By Joe Smillie
Peninsula Daily News
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Now, they plan to tap that bounty of grains, cheeses and produce to serve in their new restaurant, called Nourish, in the former Cedarbrook Garden Cafe, 1345 S. Sequim Ave.
“This place is so rich with great food,” Tanya said.
“It's a wonderful chance to put healthy food onto people's plates.”
The couple, originally from Britain, also hope to staff the restaurant with young people who could serve apprenticeships in learning how to prepare and cook healthy foods and how to run a restaurant.
“Our goal is to help young people who are passionate about going into the food industry, but maybe can't afford culinary school,” Tanya said.
“That cost can be really expensive for some kids.”
The Roses also plan to use the place for live music, said Dave, a drummer.
The Roses moved to Sequim from Portland, Ore., after seeing a lush stand of vegetables at the Port Angeles Farmers Market that Tanya said “looked like it was set up for a picture in a magazine.”
She and Dave then toured the farm at Nash's Organic Produce and gobbled up vegetables at the farm's store in Dungeness.
“We just kind of moved here because Nash's carrots are so damn good,” Dave said.
Dave said it's the city's connection to growers that drew his affection.
“It's a wonderful town when the small farmer is the guy that everyone knows,” he said.
The Roses purchased what was for decades the Cedarbrook Herb and Lavender Farm's gift shop and cafe and are restoring it for the restaurant and as their home.
Nourish will be in the open, airy facility that last housed the farm's cafe.
Dave, who has worked in construction for much of his life, is renovating the farm's house, which was a gift shop for years, but started out in the late-19th century as the home of John Bell, the prairie's first European settler.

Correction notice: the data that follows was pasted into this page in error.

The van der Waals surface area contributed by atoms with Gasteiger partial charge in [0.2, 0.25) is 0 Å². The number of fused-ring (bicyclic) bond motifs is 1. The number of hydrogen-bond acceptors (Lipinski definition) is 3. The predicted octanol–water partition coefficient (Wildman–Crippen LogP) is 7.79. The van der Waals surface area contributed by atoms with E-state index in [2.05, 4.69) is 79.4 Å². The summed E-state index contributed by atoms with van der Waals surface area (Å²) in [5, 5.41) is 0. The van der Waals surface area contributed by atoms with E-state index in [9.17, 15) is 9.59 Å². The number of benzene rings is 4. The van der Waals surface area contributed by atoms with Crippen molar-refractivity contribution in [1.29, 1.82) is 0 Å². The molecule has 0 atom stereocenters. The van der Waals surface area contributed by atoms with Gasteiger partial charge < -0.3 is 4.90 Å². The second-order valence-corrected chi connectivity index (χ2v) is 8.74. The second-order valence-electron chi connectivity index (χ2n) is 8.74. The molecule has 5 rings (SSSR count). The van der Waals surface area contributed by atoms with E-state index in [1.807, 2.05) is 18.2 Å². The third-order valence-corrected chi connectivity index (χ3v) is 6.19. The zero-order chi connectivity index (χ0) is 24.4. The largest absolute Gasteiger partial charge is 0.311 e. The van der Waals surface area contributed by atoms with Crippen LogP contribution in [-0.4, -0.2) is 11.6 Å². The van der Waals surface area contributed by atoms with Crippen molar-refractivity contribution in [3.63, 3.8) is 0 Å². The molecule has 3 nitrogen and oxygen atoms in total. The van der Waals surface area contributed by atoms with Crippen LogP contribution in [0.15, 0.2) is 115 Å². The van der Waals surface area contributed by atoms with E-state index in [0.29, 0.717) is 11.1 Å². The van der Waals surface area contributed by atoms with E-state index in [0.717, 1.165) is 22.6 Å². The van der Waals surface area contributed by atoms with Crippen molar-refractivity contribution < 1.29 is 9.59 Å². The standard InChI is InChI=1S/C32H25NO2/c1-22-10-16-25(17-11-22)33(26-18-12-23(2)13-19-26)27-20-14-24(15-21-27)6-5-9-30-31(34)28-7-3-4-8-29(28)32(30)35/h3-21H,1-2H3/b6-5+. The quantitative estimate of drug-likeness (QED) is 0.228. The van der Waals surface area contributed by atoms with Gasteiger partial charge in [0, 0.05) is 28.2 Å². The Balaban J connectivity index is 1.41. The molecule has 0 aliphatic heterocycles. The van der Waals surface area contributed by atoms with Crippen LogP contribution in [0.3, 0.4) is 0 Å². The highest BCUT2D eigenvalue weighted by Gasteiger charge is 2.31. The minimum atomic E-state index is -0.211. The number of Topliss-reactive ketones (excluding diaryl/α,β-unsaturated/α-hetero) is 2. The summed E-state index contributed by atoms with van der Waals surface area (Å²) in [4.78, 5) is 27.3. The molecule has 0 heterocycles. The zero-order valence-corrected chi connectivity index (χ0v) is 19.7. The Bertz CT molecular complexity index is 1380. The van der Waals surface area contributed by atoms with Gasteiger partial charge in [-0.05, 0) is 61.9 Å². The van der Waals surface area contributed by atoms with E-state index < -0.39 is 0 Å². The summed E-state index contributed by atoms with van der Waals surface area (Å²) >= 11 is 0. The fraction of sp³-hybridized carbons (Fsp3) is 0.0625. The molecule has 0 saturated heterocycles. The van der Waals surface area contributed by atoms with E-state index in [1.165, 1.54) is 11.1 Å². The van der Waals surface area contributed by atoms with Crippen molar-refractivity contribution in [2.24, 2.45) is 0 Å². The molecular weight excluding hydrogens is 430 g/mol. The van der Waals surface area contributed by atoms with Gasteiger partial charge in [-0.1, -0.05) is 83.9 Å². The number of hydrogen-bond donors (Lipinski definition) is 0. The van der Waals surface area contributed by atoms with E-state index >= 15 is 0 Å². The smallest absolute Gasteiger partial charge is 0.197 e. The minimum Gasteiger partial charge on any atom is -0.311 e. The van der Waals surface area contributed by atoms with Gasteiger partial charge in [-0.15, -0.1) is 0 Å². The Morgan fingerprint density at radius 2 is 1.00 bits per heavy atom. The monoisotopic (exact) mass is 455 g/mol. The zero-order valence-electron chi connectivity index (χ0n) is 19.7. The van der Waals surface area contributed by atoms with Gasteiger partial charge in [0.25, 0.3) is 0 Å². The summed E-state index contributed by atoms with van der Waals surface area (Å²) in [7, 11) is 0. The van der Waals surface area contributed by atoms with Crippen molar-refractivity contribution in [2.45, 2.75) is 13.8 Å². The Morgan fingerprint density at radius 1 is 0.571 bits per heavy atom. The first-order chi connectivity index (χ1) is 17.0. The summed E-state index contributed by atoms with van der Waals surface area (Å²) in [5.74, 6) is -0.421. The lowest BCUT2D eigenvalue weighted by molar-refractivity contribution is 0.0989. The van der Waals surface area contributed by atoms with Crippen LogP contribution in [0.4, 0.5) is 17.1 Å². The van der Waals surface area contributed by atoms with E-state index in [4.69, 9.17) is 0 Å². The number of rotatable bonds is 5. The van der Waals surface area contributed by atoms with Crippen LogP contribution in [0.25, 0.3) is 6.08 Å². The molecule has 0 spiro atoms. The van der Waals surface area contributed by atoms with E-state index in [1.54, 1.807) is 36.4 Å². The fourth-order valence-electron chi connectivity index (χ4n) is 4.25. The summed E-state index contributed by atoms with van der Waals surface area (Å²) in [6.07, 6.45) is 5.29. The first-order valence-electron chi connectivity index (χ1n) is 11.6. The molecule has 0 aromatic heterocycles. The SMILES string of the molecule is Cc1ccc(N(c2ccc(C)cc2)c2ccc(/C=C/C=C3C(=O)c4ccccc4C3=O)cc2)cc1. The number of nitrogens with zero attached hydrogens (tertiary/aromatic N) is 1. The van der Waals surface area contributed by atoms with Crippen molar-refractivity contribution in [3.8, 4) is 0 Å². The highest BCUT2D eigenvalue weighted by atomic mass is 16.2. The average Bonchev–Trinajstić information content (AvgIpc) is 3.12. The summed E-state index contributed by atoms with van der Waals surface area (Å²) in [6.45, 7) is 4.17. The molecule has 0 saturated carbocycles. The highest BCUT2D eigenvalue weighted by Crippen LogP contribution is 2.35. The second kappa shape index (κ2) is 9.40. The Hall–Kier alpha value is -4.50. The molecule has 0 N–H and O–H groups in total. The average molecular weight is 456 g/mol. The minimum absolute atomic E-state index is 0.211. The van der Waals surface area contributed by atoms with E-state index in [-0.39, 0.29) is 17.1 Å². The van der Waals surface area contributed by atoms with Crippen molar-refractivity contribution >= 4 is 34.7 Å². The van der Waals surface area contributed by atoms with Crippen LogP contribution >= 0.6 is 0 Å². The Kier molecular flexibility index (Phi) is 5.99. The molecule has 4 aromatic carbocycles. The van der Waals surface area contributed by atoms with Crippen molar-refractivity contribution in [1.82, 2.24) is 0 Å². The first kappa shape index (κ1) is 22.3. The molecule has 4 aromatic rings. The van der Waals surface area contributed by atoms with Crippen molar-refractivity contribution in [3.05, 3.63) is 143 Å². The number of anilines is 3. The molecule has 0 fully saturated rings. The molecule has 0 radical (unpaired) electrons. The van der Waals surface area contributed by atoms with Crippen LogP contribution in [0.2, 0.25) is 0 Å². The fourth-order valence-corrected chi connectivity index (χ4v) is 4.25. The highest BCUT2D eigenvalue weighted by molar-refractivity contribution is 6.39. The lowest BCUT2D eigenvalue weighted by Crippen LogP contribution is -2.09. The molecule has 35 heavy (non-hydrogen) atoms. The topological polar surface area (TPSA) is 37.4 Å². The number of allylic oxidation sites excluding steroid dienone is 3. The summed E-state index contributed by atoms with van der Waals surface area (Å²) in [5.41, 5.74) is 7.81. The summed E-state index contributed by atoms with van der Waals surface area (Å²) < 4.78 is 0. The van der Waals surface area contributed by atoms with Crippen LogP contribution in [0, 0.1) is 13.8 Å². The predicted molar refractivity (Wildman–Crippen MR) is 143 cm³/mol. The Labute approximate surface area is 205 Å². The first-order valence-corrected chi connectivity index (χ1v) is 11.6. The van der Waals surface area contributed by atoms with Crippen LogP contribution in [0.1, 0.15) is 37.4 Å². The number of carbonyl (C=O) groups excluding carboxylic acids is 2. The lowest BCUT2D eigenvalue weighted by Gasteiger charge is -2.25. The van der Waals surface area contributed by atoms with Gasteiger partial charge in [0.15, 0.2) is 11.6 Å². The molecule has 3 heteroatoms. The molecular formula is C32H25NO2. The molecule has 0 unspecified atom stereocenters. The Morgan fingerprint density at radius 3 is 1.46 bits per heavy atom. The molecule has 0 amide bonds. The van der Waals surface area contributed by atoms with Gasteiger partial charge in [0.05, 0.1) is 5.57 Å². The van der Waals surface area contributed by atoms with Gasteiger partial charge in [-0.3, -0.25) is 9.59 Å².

According to the city of Sequim's website, Bell and his wife, Sara Ann, were good hosts who would provide travelers a “real good meal and bed and hearty welcome.”
“What a cool legacy,” Tanya said, though she noted that reputation comes with a dose of pressure.
“We're finding out all these historic responsibilities we've just assumed,” Tanya said.
The couple also plans to grow herbs for Nourish in the plots around the place, using the already-established infrastructure to spice up what they plan to be a menu of “affordable, every day food.”
Already, the Roses say, their idea has been welcomed in Sequim.
“Every time we meet somebody, they're so excited about what this place can be,” Tanya said.
Those early contacts have netted donations of equipment and furniture for the restaurant.
“It feels like an old-fashioned barn raising,” Tanya said.
Sequim-Dungeness Valley Editor Joe Smillie can be reached at 360-681-2390, ext. 5052, or at email@example.com.